Simba groaned. “I suppose…I must go back. Nala was right. I have been selfish in staying away out of fear of what the others might think of me. What would they think of me staying away in the first place? Me, the son of Mufasa? But I still have the fear inside of me, gnawing away at my very soul. How can I get rid of it, Rafiki?”
“You cannot. Your fear will not leave you.”
“But I have been running away from my past for so long, that to face up to it now is…almost overwhelming.”
Before Simba knew what was happening, the mandrill suddenly smacked him upside the head with his walking stick!
“AIGH!! Why did you do that?!” roared the lion, rubbing his head with his paw.
“What does it matter?” said the mandrill, giggling. “It is already in the past, and you cannot change it. Don’t worry about it--just put it behind you.”
“How can I forget?” moaned Simba. “The pain is still with me, and I don’t expect it to leave me anytime soon!”
Rafiki shrugged. “The past is painful at times. But there are two ways to deal with the pain: to run away from your trouble, or to take it as a learning experience for the next time.”
To illustrate his point, the mandrill swung his walking stick a second time. But this time Simba ducked, evading a second blow.
“See? You have just proven my point. Instead of running away, you have learned from your painful past. Now the choice is up to you. What will you do now?”
“I would like to splinter that walking stick of yours into a thousand fragments and scatter it to the winds,” grumbled the lion, “but first I must reclaim my throne. I have run away long enough. It is time for me to start running back. I am still afraid, but Father told me that being brave means doing the right thing despite your fear. And that is what I must and will do, as he would have done.”
The mandrill smiled so widely that Simba thought his head would be sliced in two, then embraced him surprisingly hard for such an old creature.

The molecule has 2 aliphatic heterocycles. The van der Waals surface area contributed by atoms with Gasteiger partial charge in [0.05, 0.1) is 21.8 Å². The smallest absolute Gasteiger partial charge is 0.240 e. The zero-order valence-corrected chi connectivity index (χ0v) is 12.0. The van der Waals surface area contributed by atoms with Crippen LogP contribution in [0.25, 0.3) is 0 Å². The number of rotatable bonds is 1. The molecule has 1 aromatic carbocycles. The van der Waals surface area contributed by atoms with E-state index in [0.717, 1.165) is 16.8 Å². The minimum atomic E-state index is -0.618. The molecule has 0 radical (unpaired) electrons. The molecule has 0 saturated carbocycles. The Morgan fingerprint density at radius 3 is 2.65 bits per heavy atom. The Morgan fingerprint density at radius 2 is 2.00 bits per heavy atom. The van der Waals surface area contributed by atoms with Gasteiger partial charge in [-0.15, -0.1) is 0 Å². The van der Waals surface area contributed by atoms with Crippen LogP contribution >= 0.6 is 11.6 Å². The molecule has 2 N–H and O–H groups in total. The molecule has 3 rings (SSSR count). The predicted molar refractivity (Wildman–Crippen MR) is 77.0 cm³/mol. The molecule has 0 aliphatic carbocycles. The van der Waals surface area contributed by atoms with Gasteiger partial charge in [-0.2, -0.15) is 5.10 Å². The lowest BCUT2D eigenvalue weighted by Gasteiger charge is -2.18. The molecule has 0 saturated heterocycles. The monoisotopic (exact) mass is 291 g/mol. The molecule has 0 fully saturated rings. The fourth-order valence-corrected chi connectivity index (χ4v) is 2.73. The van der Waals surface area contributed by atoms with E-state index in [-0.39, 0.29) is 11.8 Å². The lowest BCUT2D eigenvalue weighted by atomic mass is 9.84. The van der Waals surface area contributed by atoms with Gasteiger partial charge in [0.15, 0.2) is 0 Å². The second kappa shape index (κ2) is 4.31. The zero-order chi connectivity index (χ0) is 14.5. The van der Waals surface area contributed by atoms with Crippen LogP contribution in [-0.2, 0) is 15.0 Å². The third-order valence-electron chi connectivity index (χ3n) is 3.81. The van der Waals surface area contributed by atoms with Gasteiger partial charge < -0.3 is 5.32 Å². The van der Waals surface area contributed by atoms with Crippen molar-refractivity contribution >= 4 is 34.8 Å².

“That is precisely what I hoped to hear. This is no place for a lion, much less a king. Now, hurry up, young one! There is not much time!”
Simba began to run away, but then he stopped. “If you should happen to meet a lioness, or a warthog, or a meerkat, tell them the king has returned to his kingdom!”
“I most certainly will, your majesty,” said Rafiki, and he disappeared before Simba had a chance to thank him. Smiling and shaking his head, the rightful king ran to the east, back to the Pride Lands. Now that he’d subsisted on insects, he knew he would have sustenance for the long journey out of the jungle, past the desert, and back to the savannah he’d once called home. Wasting no time, he followed the rising sun.
The next morning, Timon was sleeping upon Pumbaa’s belly when he woke to a nudge. Smacking his lips, he looked up--and found himself face to face with a lioness!
“AIGH!! Don’t DO that!” snapped the meerkat angrily, waking Pumbaa as well.
“I’m sorry,” said Nala. “I was just wondering…have either of you seen Simba?”
“He was with you the last time I saw him,” said Timon, making no effort to hide his dislike for her. “I know nothing more than that.”
“But he left me.”
“I’m not surprised. Perhaps he’s learned sense.”
“No, I mean I cannot find him anywhere! What if something’s happened to him?”
“Hakuna matata,” said Timon, having nothing further to say on the matter.
“But Timon,” said Pumbaa, “if something’s happened, we cannot abandon him!”
“It was he who chose to leave us for this lioness,” said Timon.
Nala no longer cared what Timon thought of her. Turning away, she began to weep. “I just wish I knew where he was! If he is all right!”